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Last Updated: Apr 16, 2013 URL: http://libguides.sandiego.edu/palart Print Guide RSS Updates

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About Palestinian Art

The roots of Palestinian visual art can be traced back to pre-Islamic times when Byzantine pictorial iconography, with its two-dimensional patterns, was the dominant influence in Palestine. It reemerged after the influx of Christian monks in the nineteenth century. After 634 AD, with the advent of Islam and a Muslim majority in the area, Islamic traditions played a key role in Palestinian art from which the main conventions of today's art are derived.

1967 to Present

Palestinian artists were reinvigorated after the "Six-Day War" in 1967 and the subsequent Israeli occupation. The Palestine Liberation Organization created the Union of Artists for Palestinians in the Diaspora, while artists in the Occupied Territories formed the League of Palestinian Artists. Art took on more urgent political meaning, featuring images of resistance and reaffirming Palestinian culture. Attending exhibitions in the Occupied Territories became an act of defiance to occupation and a celebration of identity. In response, in 1980, Israel banned art exhibitions and paintings of "political significance." The grouping of the four colors of the Palestinian flag in any one painting was also forbidden.

Despite these restrictions, artists in the Diaspora, Israel, and the Occupied Territories prolifically produced art and held exhibitions, conferences and seminars. During this time, many prominent artists emerged, including Kamal Boullata with his novel use of calligraphy and geometric shapes, and Samira Badran, whose apocalyptic images critique the occupation. Suleiman Mansour, known for his use of metaphors, most famously Camels of Hardship depicting an old porter carrying Jerusalem on his back, led the New Vision movement after the outbreak of the first intifada in 1987. The movement boycotted Israeli supplies and instead used materials found locally, such as dyes, leather, wood, sand and clay.

Surrealism and abstraction began to be used more by Palestinian artists, often searching for a new way to express life under occupation while broadening their discipline. Installations, multimedia works, and photography have been utilized more frequently by artists, though painting remains the favored medium.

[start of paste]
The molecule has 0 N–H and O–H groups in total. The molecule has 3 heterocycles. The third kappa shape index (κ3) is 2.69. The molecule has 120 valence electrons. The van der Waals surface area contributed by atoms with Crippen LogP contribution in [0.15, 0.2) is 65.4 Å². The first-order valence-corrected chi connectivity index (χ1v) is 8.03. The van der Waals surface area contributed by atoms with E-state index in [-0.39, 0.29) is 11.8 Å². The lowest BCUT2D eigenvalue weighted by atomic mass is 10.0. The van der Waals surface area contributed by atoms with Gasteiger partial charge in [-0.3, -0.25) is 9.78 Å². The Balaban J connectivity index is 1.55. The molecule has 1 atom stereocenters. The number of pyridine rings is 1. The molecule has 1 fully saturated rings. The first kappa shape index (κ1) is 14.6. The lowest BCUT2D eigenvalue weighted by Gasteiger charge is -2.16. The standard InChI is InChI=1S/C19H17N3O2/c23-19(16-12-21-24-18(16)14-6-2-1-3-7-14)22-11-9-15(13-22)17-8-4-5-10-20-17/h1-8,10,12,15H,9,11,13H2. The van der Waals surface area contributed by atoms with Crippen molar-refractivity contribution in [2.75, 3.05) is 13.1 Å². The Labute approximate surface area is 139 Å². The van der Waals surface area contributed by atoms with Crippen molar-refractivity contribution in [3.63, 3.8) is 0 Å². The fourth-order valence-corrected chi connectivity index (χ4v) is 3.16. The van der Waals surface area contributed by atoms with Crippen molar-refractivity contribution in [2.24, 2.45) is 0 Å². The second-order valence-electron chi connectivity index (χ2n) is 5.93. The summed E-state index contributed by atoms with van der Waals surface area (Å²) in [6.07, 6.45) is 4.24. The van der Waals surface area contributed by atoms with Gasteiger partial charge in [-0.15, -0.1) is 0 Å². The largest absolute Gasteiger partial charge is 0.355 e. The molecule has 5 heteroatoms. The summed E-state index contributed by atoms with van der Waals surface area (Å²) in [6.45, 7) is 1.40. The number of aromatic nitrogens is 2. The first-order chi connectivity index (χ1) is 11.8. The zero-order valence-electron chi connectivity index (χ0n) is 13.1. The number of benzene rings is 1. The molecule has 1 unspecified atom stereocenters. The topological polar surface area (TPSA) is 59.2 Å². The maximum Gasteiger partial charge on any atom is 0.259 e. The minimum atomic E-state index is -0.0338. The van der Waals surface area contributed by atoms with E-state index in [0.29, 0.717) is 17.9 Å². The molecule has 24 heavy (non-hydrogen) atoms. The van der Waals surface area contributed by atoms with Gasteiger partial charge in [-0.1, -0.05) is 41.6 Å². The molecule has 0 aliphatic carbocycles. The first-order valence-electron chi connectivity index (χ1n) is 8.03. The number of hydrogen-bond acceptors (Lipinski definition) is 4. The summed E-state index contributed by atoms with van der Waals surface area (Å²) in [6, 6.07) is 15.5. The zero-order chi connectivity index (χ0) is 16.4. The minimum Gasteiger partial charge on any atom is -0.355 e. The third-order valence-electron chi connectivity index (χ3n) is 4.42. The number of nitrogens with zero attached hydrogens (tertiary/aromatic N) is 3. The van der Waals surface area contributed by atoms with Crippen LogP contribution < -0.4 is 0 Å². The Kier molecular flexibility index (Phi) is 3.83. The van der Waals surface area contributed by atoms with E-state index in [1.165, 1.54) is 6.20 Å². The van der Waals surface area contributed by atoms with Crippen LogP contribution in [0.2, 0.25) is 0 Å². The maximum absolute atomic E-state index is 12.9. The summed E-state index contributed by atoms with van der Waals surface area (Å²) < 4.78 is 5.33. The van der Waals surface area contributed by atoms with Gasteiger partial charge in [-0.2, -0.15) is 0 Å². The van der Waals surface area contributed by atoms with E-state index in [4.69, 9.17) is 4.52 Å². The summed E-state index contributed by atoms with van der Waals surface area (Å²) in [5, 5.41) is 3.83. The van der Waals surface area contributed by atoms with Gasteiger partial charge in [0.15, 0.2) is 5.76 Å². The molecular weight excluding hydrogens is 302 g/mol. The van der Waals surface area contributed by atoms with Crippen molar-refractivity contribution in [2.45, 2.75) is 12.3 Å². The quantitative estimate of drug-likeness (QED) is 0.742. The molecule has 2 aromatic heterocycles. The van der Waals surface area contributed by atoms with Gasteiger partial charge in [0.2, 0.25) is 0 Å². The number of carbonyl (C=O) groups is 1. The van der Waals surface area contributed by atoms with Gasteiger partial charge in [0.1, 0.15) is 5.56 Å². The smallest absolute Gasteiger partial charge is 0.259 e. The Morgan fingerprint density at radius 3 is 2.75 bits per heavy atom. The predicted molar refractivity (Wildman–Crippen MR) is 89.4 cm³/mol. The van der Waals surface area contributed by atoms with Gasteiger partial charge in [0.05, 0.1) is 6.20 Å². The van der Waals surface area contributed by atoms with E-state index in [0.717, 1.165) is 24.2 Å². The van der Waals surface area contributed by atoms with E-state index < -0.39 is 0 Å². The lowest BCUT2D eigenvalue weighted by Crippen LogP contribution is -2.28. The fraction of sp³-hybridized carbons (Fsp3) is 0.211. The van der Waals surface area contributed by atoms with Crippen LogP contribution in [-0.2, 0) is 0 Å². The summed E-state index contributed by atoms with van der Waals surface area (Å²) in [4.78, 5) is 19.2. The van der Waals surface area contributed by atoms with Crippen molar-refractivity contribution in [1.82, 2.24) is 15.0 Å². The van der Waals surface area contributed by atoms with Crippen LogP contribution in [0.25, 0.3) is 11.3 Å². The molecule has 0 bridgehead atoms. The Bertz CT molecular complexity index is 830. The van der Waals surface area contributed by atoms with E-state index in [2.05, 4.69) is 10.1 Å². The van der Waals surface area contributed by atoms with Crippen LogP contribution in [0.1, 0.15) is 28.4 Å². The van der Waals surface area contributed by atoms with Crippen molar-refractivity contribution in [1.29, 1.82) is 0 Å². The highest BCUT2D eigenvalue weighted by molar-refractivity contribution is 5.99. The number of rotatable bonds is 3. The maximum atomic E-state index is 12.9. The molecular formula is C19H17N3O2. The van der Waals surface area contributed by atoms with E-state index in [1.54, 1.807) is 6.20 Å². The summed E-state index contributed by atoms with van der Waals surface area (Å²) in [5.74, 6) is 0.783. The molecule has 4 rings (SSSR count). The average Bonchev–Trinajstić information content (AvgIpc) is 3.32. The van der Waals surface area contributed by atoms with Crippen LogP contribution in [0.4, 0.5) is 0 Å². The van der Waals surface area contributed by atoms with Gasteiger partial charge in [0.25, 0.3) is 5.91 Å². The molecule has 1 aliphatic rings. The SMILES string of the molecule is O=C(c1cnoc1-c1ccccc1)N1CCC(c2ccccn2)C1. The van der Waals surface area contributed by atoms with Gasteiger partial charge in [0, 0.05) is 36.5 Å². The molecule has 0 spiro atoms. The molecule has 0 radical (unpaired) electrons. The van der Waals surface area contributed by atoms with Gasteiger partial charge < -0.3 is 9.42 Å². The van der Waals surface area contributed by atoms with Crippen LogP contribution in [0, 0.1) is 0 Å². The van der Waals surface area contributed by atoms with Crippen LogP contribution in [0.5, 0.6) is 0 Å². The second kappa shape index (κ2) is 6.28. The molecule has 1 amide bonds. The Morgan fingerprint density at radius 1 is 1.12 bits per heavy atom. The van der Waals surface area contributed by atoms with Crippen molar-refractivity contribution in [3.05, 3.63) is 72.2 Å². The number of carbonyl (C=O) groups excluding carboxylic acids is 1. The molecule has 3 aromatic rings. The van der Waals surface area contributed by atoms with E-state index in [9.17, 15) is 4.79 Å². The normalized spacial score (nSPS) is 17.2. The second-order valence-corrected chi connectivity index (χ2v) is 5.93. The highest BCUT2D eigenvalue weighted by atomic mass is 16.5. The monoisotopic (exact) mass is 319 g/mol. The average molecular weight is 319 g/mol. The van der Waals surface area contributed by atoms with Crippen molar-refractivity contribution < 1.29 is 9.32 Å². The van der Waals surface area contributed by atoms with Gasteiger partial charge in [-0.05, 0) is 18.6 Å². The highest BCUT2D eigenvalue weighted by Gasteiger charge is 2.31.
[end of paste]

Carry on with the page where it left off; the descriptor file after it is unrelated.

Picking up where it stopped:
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Palestine Chronology

1897        First Zionist Congress

1917        Balfour Declaration

1929-36   Arab Discontent

1947        UN Partition of Palestine

1948        Establishment of Israel

1964        Formation of the PLO

1967        The 1967 War

1973        The Yom Kippur War

1974        Arafat's First UN Appearance

1977        Israel's Resurgent Right Wing

1979        Israel and Egypt Make Peace

1982        Israel Invades Lebanon

1987        Palestinian Intifada

1988        PLO Opens Door to Peace

1991        Madrid Summit

1993        The Oslo Peace Process

1994        Palestinian Authority

1995        Oslo II & Rabin Assassinated

1996-99   Deadlock

2000        Second Intifada

2001        Sharon Returns

2002        West Bank Re-Occupied

2003        Road Map Hopes

2004        Arafat Dies

2005        Gaza Pull-Out

2006        Hamas Wins Palestine Elections

2007        Hamas & Fatah Form Unity Govt.

2008        Cease-fire Ends 
 
2009        Israel Invades Gaza
 
2010        Israel Attacks Gaza Aid Ship
 
2011       Palestine wins UNESCO
                membership/UN vote on
                statehood delayed
 
2012       Over 130 countries voted
               to upgrade Palestine to a
               nonmember observer
               state of the U.N.
 
      

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